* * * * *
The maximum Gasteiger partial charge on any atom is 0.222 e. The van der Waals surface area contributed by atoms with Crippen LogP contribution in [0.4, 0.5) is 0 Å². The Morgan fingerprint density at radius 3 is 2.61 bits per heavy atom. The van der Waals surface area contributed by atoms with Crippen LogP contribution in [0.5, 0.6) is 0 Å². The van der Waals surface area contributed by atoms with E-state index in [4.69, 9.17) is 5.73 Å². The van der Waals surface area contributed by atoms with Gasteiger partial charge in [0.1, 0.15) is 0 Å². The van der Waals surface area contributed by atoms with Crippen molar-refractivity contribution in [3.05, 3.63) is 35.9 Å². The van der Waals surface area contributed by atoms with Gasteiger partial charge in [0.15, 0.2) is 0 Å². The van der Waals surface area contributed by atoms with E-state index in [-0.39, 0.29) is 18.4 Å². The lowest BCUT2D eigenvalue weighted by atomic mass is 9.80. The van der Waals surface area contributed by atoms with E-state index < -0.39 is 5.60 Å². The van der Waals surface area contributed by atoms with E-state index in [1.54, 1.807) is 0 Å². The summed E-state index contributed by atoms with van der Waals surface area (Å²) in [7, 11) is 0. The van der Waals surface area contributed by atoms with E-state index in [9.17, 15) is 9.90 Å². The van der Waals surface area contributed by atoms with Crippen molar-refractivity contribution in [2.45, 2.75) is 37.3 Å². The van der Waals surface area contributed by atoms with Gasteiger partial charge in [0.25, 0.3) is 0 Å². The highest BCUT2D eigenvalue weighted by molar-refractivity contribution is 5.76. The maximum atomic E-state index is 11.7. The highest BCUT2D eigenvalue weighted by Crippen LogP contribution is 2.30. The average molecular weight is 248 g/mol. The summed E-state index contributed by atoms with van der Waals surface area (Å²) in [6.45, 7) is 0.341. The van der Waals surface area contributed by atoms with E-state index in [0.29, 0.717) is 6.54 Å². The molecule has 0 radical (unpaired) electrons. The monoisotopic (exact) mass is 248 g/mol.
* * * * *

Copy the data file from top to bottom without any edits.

The maximum Gasteiger partial charge on any atom is 0.222 e. The van der Waals surface area contributed by atoms with Crippen LogP contribution in [0.4, 0.5) is 0 Å². The Morgan fingerprint density at radius 3 is 2.61 bits per heavy atom. The van der Waals surface area contributed by atoms with Crippen LogP contribution in [0.5, 0.6) is 0 Å². The van der Waals surface area contributed by atoms with E-state index in [4.69, 9.17) is 5.73 Å². The van der Waals surface area contributed by atoms with Gasteiger partial charge in [0.1, 0.15) is 0 Å². The van der Waals surface area contributed by atoms with Crippen molar-refractivity contribution in [3.05, 3.63) is 35.9 Å². The van der Waals surface area contributed by atoms with Gasteiger partial charge in [0.15, 0.2) is 0 Å². The van der Waals surface area contributed by atoms with E-state index in [-0.39, 0.29) is 18.4 Å². The lowest BCUT2D eigenvalue weighted by atomic mass is 9.80. The van der Waals surface area contributed by atoms with E-state index < -0.39 is 5.60 Å². The van der Waals surface area contributed by atoms with E-state index in [1.54, 1.807) is 0 Å². The summed E-state index contributed by atoms with van der Waals surface area (Å²) in [7, 11) is 0. The van der Waals surface area contributed by atoms with E-state index in [9.17, 15) is 9.90 Å². The van der Waals surface area contributed by atoms with Crippen molar-refractivity contribution in [2.45, 2.75) is 37.3 Å². The van der Waals surface area contributed by atoms with Gasteiger partial charge in [0.25, 0.3) is 0 Å². The highest BCUT2D eigenvalue weighted by molar-refractivity contribution is 5.76. The maximum atomic E-state index is 11.7. The highest BCUT2D eigenvalue weighted by Crippen LogP contribution is 2.30. The average molecular weight is 248 g/mol. The summed E-state index contributed by atoms with van der Waals surface area (Å²) in [6.45, 7) is 0.341. The van der Waals surface area contributed by atoms with E-state index in [0.29, 0.717) is 6.54 Å². The molecule has 0 radical (unpaired) electrons. The monoisotopic (exact) mass is 248 g/mol.